been read as a warning? Did somebody produce a warning notice of any
sort that was not properly paid attention to? And that's
something--until there's an investigation, we don't--we don't really
know for sure. You know, you--the--the systems we have, as--as Jim
said, and--and others have said, are--were very good for the Cold War
and they're very good for--for many things now, but it may--it--it may
just be beyond the laws of physics to develop a terrorist detection
satellite. There's--there's--they don't give off any signatures
that--that can be seen.


LAMB: But you both, when you--as you total the numbers, you total
that up and you've got approximately $4 billion here and $3 billion
there, that's $7 billion. And we've heard for the last several years
that there's $30 billion on intelligence-gathering. Where's the rest
of it come from?


Mr. BAMFORD: Well, you have other agencies--the National
Reconnaissance Office has $7 billion.


LAMB: What's that?


Mr. BAMFORD: That's the agency that builds the satel--the spy
satellites, puts them up into space and controls them once they're up
there. Then there's another agency that actually reads the data
that's--the images that's produced by the imaging satellites. That's
another agency.


LAMB: What's that called?


Mr. BAMFORD: The National Imaging and Mapping Agency, NIMA...


LAMB: Did you say that's got like 9,000 people that work there? Is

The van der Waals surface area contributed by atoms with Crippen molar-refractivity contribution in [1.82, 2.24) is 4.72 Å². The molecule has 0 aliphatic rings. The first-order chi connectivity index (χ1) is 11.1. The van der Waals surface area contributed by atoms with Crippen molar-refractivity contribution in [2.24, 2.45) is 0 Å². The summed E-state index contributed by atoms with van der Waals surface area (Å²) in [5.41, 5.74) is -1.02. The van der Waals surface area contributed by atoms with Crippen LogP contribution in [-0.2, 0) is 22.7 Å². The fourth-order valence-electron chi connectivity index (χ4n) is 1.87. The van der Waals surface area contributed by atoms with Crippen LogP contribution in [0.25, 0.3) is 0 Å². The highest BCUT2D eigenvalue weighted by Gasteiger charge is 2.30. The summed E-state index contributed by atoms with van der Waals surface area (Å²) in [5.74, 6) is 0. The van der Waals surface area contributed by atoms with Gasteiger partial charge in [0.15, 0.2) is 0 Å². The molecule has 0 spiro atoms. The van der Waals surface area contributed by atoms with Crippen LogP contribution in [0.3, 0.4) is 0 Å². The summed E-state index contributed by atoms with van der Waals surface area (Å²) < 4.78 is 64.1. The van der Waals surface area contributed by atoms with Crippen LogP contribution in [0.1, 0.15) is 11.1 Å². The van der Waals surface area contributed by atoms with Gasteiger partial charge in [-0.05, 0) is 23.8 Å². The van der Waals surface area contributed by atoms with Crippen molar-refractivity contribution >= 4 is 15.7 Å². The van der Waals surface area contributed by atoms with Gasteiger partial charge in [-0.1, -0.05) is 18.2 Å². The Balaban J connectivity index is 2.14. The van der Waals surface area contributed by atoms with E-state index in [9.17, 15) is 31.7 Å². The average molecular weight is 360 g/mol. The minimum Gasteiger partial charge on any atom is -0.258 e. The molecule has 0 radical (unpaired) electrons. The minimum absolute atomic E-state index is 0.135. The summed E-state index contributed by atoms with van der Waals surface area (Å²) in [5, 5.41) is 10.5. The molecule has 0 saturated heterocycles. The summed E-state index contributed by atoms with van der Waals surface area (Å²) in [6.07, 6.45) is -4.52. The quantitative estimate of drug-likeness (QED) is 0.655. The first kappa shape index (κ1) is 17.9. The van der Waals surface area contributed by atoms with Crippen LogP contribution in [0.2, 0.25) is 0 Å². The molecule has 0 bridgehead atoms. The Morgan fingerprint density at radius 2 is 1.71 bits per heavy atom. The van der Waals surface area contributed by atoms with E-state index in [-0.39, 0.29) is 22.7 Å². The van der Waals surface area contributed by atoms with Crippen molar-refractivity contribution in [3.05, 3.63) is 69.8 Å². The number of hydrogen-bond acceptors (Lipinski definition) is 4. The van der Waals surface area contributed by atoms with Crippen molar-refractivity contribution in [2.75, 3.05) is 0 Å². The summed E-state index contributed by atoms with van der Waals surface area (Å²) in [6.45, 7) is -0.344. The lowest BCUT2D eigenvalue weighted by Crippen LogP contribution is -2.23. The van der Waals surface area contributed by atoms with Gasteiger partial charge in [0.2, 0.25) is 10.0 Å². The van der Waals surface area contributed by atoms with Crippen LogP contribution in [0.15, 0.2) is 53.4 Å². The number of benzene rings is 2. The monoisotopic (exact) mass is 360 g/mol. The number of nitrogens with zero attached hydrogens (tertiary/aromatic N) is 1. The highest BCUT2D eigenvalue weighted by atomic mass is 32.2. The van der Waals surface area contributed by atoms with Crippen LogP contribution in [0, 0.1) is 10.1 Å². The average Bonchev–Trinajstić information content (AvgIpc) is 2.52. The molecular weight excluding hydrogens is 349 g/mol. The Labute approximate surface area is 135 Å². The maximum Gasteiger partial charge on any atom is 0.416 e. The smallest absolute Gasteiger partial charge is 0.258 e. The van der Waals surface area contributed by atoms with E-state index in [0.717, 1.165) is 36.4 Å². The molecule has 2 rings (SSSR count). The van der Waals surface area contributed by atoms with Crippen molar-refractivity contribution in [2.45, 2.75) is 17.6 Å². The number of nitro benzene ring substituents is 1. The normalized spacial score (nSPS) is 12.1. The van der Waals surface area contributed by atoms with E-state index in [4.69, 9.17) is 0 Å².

that the one?


Mr. BAMFORD: I--I don't mention NIMA in my book, but definitely...


LAMB: I think Mr. Richel--yeah.


Mr. RICHELSON: Start off with 9,000. It's--it's been cut back a
little but it was formed from merging the Defense Mapping Agency with
the Directorate of Science and Technology's National Photographic
Interpretation Center plus some additional agencies throughout the
community.


LAMB: How does the Defense Intelligence Agency fit into all this?


Mr. RICHELSON: Well, they--they have about 7,000 people and I think
their budget is probably around $1 billion a year. Their primary
function is intelligence analysis, whether it's on terrorism or
proliferation or the military capabilities of China. They also
operate a defense human service which are the Defense Department
spies, and also are responsible for something called the Central
Masses Organization, which is a organization that, sort of, is
involved in funding and advancing and--and helping in the analysis
of--of what's called measurement and signature intelligence, which are
things like seismic signals fro--from nuclear tests.


LAMB: How's the FBI get into this?


Mr. BAMFORD: Well, the FBI has a role in its foreign
counterintelligence activity. They're basically the counterspies.
They look for--for spies like Robert Hanssen or whatever.
They're--they're the people going out trying to find if somebody's
passing secrets to the Russians, or some other foreign agency. But in
addition to that, the--each of the military services have their own
intelligence agency. And the State Department has an intelligence
agency. So I think there's more than a dozen agencies out
there--intelligence agencies that will push it up to 30 billion, and a